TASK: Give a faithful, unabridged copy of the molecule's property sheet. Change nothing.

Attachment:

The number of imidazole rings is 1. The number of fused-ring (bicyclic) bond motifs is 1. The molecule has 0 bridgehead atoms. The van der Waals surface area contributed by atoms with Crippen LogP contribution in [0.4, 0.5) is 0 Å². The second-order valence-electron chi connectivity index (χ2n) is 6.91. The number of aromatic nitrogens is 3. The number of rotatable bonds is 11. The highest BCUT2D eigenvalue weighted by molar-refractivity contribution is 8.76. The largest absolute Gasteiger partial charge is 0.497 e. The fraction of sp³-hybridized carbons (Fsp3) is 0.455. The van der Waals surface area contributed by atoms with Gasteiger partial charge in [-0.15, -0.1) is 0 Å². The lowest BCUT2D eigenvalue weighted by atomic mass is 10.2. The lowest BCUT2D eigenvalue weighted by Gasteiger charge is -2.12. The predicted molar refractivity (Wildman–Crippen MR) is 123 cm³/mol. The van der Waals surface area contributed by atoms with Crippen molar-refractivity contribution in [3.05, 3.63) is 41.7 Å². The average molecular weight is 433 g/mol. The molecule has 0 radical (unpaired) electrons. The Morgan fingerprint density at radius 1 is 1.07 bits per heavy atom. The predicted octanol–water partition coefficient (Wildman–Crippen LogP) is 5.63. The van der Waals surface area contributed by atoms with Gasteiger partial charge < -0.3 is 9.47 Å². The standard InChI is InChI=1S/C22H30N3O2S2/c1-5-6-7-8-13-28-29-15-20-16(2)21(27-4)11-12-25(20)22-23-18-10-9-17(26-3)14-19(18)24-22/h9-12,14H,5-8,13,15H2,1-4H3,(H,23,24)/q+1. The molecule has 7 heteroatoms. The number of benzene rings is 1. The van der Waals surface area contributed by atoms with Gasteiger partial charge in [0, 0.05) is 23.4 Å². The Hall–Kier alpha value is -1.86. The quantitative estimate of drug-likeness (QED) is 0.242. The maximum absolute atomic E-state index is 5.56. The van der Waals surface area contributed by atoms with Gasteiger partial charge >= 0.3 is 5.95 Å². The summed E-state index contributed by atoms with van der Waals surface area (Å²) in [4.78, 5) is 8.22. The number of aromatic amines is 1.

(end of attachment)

The number of imidazole rings is 1. The number of fused-ring (bicyclic) bond motifs is 1. The molecule has 0 bridgehead atoms. The van der Waals surface area contributed by atoms with Crippen LogP contribution in [0.4, 0.5) is 0 Å². The second-order valence-electron chi connectivity index (χ2n) is 6.91. The number of aromatic nitrogens is 3. The number of rotatable bonds is 11. The highest BCUT2D eigenvalue weighted by molar-refractivity contribution is 8.76. The largest absolute Gasteiger partial charge is 0.497 e. The fraction of sp³-hybridized carbons (Fsp3) is 0.455. The van der Waals surface area contributed by atoms with Gasteiger partial charge in [-0.15, -0.1) is 0 Å². The lowest BCUT2D eigenvalue weighted by atomic mass is 10.2. The lowest BCUT2D eigenvalue weighted by Gasteiger charge is -2.12. The predicted molar refractivity (Wildman–Crippen MR) is 123 cm³/mol. The van der Waals surface area contributed by atoms with Crippen molar-refractivity contribution in [3.05, 3.63) is 41.7 Å². The average molecular weight is 433 g/mol. The molecule has 0 radical (unpaired) electrons. The Morgan fingerprint density at radius 1 is 1.07 bits per heavy atom. The predicted octanol–water partition coefficient (Wildman–Crippen LogP) is 5.63. The van der Waals surface area contributed by atoms with Gasteiger partial charge < -0.3 is 9.47 Å². The standard InChI is InChI=1S/C22H30N3O2S2/c1-5-6-7-8-13-28-29-15-20-16(2)21(27-4)11-12-25(20)22-23-18-10-9-17(26-3)14-19(18)24-22/h9-12,14H,5-8,13,15H2,1-4H3,(H,23,24)/q+1. The molecule has 7 heteroatoms. The number of benzene rings is 1. The van der Waals surface area contributed by atoms with Gasteiger partial charge in [0, 0.05) is 23.4 Å². The Hall–Kier alpha value is -1.86. The quantitative estimate of drug-likeness (QED) is 0.242. The maximum absolute atomic E-state index is 5.56. The van der Waals surface area contributed by atoms with Gasteiger partial charge >= 0.3 is 5.95 Å². The summed E-state index contributed by atoms with van der Waals surface area (Å²) in [4.78, 5) is 8.22. The number of aromatic amines is 1.